The potential for Rosin (Tall oil rosin, CAS# 8050-09-7) has been evaluated in a reproductive/developmental toxicity study conducted according to OECD Guideline 422, in which the test material was administered daily in dietary mixtures at concentrations of 0, 2500 ppm, 5000 ppm, or 10000 ppm to male rats for 42 days and to female rats for 14 days prior to pairing, through the pairing and gestation periods until the F1 generation reached day 4 post-partum.

For developmental toxicity, the NOEL was established at 5000 ppm, based on slightly reduced body weight and body weight gain observed in pups during lactation in the 10000 ppm concentration group. Although the reduction was only minor and predominantly not statistically significant if compared to the current control, values at the high concentration level were lower if compared to the historical control background and therefore this observation was considered to be related to the treatment with the test item. The NOAEL for developmental toxicity was established at the concentration level of 10000 ppm, the highest concentration tested in the study (Harlan Laboratories Ltd., 2015a).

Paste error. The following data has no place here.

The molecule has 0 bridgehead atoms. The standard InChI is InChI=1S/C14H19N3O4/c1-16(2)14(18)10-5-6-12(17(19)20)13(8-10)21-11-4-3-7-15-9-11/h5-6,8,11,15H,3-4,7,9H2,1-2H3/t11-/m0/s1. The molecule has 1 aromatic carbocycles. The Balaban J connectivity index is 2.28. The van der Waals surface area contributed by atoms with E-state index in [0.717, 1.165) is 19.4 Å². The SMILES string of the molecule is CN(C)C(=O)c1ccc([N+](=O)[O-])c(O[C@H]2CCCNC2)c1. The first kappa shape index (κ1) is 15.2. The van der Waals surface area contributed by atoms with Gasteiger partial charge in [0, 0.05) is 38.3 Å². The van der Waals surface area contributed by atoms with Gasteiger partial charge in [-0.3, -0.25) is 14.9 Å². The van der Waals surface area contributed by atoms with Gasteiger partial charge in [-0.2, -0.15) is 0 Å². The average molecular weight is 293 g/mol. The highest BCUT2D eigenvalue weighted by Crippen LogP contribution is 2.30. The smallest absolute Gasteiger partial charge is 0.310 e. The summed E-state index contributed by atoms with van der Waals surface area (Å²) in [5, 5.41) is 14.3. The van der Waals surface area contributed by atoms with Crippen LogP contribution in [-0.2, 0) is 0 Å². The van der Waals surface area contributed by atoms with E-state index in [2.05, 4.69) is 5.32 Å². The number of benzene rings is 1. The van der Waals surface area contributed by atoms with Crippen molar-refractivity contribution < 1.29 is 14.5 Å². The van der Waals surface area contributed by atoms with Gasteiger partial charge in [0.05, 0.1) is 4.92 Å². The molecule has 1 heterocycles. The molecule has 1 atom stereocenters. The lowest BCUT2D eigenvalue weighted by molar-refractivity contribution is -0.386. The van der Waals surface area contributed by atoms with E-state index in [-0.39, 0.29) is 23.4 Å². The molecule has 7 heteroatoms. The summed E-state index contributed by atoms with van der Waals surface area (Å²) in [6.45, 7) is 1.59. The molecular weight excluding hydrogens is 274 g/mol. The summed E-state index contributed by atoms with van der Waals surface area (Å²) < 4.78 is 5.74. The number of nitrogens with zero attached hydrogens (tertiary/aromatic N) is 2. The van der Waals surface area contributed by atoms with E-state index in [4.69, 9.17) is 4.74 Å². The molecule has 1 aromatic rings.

The potential for Rosin, hydrogenated (CAS# 65997-06-0) has been evaluated in a reproductive/developmental toxicity study conducted according to OECD Guideline 422, in which the test material was continuously administered in feed to rats (12/sex/concentration) at concentrations of 0, 1000, 3000, and 10000 ppm. The test material was administered to male rats for 43 days and to female rats for 14 days prior to pairing, through the pairing and gestation periods until the F1 generation reached day 4 post-partum. For developmental toxicity, the NOEL was established at the dose level of 3000 ppm, based on a slight retardation in pup body weights in the presence of adversely reduced food consumption and body weight in females in the high concentration group. No effects on development were observed during the study. The changes in pup body weights were only minor (not statistically significant if compared to the control group), and values in the high-dose group were close to the normal background range in this rat strain. The reduction in pup body weights represents a delayed growth rather than a developmental disturbance. This effect is commonly seen in the presence of maternal toxicity manifested as decreased food consumption associated with reduced body weights and it is considered to be secondary to the maternal toxicity. For these reasons, effects on pup body weights were considered not to be adverse and likely to be a secondary response. Therefore, the NOAEL for developmental toxicity was determined to be 10000 ppm, the highest dose level used in the study (Harlan Laboratories Ltd., 2015b).